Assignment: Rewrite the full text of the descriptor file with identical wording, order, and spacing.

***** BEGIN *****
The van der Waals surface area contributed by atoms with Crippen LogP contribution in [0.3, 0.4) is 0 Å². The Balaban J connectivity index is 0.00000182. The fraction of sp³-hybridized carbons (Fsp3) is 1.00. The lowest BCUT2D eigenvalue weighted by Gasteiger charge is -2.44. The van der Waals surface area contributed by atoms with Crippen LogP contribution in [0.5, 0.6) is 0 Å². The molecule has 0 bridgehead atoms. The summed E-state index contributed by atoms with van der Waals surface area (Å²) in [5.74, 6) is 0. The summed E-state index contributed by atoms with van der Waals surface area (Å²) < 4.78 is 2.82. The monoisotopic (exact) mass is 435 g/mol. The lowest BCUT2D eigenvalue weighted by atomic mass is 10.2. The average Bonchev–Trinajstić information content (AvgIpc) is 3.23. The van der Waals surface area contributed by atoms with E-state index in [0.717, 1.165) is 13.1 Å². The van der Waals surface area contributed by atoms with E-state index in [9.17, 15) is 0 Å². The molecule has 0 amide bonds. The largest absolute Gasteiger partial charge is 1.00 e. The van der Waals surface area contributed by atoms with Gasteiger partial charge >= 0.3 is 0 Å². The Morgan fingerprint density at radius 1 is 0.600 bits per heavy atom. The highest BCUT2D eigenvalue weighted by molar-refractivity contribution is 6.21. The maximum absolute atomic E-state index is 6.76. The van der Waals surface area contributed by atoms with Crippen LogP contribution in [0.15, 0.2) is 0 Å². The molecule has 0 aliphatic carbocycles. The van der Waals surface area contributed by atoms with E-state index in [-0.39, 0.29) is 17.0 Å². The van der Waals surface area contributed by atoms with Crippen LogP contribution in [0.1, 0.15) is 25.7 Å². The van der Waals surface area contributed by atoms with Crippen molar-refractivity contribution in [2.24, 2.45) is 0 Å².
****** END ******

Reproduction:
The van der Waals surface area contributed by atoms with Crippen LogP contribution in [0.3, 0.4) is 0 Å². The Balaban J connectivity index is 0.00000182. The fraction of sp³-hybridized carbons (Fsp3) is 1.00. The lowest BCUT2D eigenvalue weighted by Gasteiger charge is -2.44. The van der Waals surface area contributed by atoms with Crippen LogP contribution in [0.5, 0.6) is 0 Å². The molecule has 0 bridgehead atoms. The summed E-state index contributed by atoms with van der Waals surface area (Å²) in [5.74, 6) is 0. The summed E-state index contributed by atoms with van der Waals surface area (Å²) < 4.78 is 2.82. The monoisotopic (exact) mass is 435 g/mol. The lowest BCUT2D eigenvalue weighted by atomic mass is 10.2. The average Bonchev–Trinajstić information content (AvgIpc) is 3.23. The van der Waals surface area contributed by atoms with E-state index in [0.717, 1.165) is 13.1 Å². The van der Waals surface area contributed by atoms with E-state index in [9.17, 15) is 0 Å². The molecule has 0 amide bonds. The largest absolute Gasteiger partial charge is 1.00 e. The van der Waals surface area contributed by atoms with Gasteiger partial charge >= 0.3 is 0 Å². The Morgan fingerprint density at radius 1 is 0.600 bits per heavy atom. The highest BCUT2D eigenvalue weighted by molar-refractivity contribution is 6.21. The maximum absolute atomic E-state index is 6.76. The van der Waals surface area contributed by atoms with Crippen LogP contribution in [0.15, 0.2) is 0 Å². The molecule has 0 aliphatic carbocycles. The van der Waals surface area contributed by atoms with E-state index in [-0.39, 0.29) is 17.0 Å². The van der Waals surface area contributed by atoms with Crippen LogP contribution in [0.1, 0.15) is 25.7 Å². The van der Waals surface area contributed by atoms with Crippen molar-refractivity contribution in [2.24, 2.45) is 0 Å².